Tuesday, October 8, 2013


Every horrorhound's favorite month is upon us, and to celebrate, I'll be dishing out a personal pick from the genre for every day in October. Some will be obvious and rather unoriginal (sorry that I like movies other people like), while some will be a little more oddball and off-the-wall. Some may even challenge your idea of what constitutes a "horror" movie. Regardless, I hope you enjoy the month with some good movies, even if they aren't ones I recommend!

Today's Pick: The Frighteners (1996)

Before defining the fantasy film forever with his interpretation of J.R.R. Tolkien's Lord of the Rings trilogy, Peter Jackson was a pioneer in the horror-comedy genre, crafting trashy classics such as Bad Taste and Dead Alive a.k.a. Braindead. When his chance to hit the States came, he gave us a movie that perfectly captured the feeling of walking through a haunted house attraction: a bit of unease mixed with moments of shock, but all in the name of good fun and lots of laughter. That film is The Frighteners, and I adore every ectoplasmic second of it.

Our story centers around Frank Bannister (Michael J. Fox, in his best role since Marty McFly. Oh yeah, I went there), a seemingly fraudulent "psychic investigator" who actually can communicate and interact with spirits, but decides to use them to manufacture hauntings which he exorcises for a significant fee. However, something strange is going on in his quiet little town of Fairwater. Numerous people are dying from a strange heart condition, and when Frank gets roped into the shenanigans, he witnesses a spectral figure that can only be described as Death himself. Frank's investigation will lead to knowledge about a dark event that happened in the town's past, and eventually, even Frank's own life.

If that synopsis sounds too serious, I'm doing the film a great disservice, because above all things, The Frighteners is a hoot. It's filled with laughs that come from both a gleeful script and an impeccable cast. Michael J. Fox is stupendous, and considering that this film was his last leading role in a feature film (before he took a hiatus due to his Parkinson's disease), it's a hell of a one to go out on. I stand by my previous statement that this is his best role since Marty McFly. But, Fox isn't the only one having a blast. The rest of the cast is full of wonderful character actors like oddball Jeffrey Combs, psychotic Jake Busey, Gomez Addams himself, John Astin, and the always welcome Dee Wallace Stone. Everyone is giving it 100% because the material is just an excuse to really play and cut loose.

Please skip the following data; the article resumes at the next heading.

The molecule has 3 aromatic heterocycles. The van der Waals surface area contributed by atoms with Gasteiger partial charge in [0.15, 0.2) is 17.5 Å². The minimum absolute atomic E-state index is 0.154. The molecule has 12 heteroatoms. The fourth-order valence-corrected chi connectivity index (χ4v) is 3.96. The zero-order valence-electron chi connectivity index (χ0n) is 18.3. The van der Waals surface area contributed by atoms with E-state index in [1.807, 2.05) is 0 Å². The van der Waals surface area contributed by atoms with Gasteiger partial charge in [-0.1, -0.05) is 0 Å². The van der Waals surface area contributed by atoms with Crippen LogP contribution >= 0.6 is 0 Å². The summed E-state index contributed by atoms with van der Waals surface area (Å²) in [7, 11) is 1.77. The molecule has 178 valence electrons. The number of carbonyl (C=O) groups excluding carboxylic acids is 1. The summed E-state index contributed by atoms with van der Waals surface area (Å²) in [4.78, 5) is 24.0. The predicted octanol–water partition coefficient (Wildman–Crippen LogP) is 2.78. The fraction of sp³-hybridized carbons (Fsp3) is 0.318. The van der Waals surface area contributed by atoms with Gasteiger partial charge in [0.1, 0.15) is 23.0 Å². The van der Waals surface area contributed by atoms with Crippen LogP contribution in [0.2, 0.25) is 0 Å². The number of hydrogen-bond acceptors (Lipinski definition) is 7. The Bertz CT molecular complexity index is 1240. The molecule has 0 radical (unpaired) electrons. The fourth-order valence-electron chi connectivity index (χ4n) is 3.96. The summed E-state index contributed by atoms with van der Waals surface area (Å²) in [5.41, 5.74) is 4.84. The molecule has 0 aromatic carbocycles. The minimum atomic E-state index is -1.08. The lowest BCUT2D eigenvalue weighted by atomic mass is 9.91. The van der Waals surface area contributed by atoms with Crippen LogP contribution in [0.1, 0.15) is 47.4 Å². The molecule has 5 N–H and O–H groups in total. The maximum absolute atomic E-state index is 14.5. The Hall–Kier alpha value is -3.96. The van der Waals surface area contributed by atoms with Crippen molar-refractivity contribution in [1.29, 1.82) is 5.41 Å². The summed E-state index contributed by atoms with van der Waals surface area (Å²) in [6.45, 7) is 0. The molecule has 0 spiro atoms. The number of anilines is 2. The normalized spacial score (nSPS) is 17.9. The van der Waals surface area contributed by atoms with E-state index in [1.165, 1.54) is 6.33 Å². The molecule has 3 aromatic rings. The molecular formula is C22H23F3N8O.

The movie also has a great way in how it reveals its rules and mythology. You never feel bogged down by the world The Frighteners imagines, but rather like you're peeking into a silly little universe that you wish you could visit. And as far as the horror elements, they are handled excellently. Not all the digital effects hold up, but thanks to the intangible nature of the spirits, their level of quality actually gives them their own unique flavor. Plus, any movie that features the criminally underutilized image of the Grim Reaper is worth checking out.

The Frighteners is spook-a-blast entertainment at its peak. Even though there's a gritty charm to his earlier forays into the genre, this will always be my favorite Peter Jackson film, even if it isn't necessarily his best. With all the tools and clout at his disposal, I wish Jackson would make a grand return to the genre that made him who he is (The Lovely Bones does NOT count), because I feel like he could have an even grander version of The Frighteners to unleash upon us. Now that Michael J. Fox is back in the acting world full-time, maybe we can get a sequel? Someone forward this article to Mr. Jackson.

For tomorrow's pick, we'll be dealing with some of the creepiest mannequins ever put on film. Hint: It's not Mannequin 2: On the Move. See you then!

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